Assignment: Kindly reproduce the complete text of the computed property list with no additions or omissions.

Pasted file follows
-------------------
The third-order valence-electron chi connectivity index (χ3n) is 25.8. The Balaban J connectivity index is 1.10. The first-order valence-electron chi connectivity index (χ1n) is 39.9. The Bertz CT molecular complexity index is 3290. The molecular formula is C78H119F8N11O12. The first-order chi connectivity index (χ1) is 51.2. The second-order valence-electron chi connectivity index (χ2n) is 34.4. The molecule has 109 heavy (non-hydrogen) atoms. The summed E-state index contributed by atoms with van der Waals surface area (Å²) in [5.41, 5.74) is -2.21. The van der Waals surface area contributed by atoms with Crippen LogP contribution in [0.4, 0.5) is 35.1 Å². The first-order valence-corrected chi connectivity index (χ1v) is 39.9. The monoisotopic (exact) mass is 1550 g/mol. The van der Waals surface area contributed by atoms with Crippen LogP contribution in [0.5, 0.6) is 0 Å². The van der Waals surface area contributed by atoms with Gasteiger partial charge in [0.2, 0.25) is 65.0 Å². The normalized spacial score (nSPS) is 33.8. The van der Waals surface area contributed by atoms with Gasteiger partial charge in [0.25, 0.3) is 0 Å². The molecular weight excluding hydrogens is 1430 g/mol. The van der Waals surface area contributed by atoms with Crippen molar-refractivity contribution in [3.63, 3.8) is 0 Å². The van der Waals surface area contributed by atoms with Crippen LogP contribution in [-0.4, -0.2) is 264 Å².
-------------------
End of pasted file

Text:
The third-order valence-electron chi connectivity index (χ3n) is 25.8. The Balaban J connectivity index is 1.10. The first-order valence-electron chi connectivity index (χ1n) is 39.9. The Bertz CT molecular complexity index is 3290. The molecular formula is C78H119F8N11O12. The first-order chi connectivity index (χ1) is 51.2. The second-order valence-electron chi connectivity index (χ2n) is 34.4. The molecule has 109 heavy (non-hydrogen) atoms. The summed E-state index contributed by atoms with van der Waals surface area (Å²) in [5.41, 5.74) is -2.21. The van der Waals surface area contributed by atoms with Crippen LogP contribution in [0.4, 0.5) is 35.1 Å². The first-order valence-corrected chi connectivity index (χ1v) is 39.9. The monoisotopic (exact) mass is 1550 g/mol. The van der Waals surface area contributed by atoms with Crippen LogP contribution in [0.5, 0.6) is 0 Å². The van der Waals surface area contributed by atoms with Gasteiger partial charge in [0.2, 0.25) is 65.0 Å². The normalized spacial score (nSPS) is 33.8. The van der Waals surface area contributed by atoms with Gasteiger partial charge in [0.25, 0.3) is 0 Å². The molecular weight excluding hydrogens is 1430 g/mol. The van der Waals surface area contributed by atoms with Crippen molar-refractivity contribution in [3.63, 3.8) is 0 Å². The van der Waals surface area contributed by atoms with Crippen LogP contribution in [-0.4, -0.2) is 264 Å².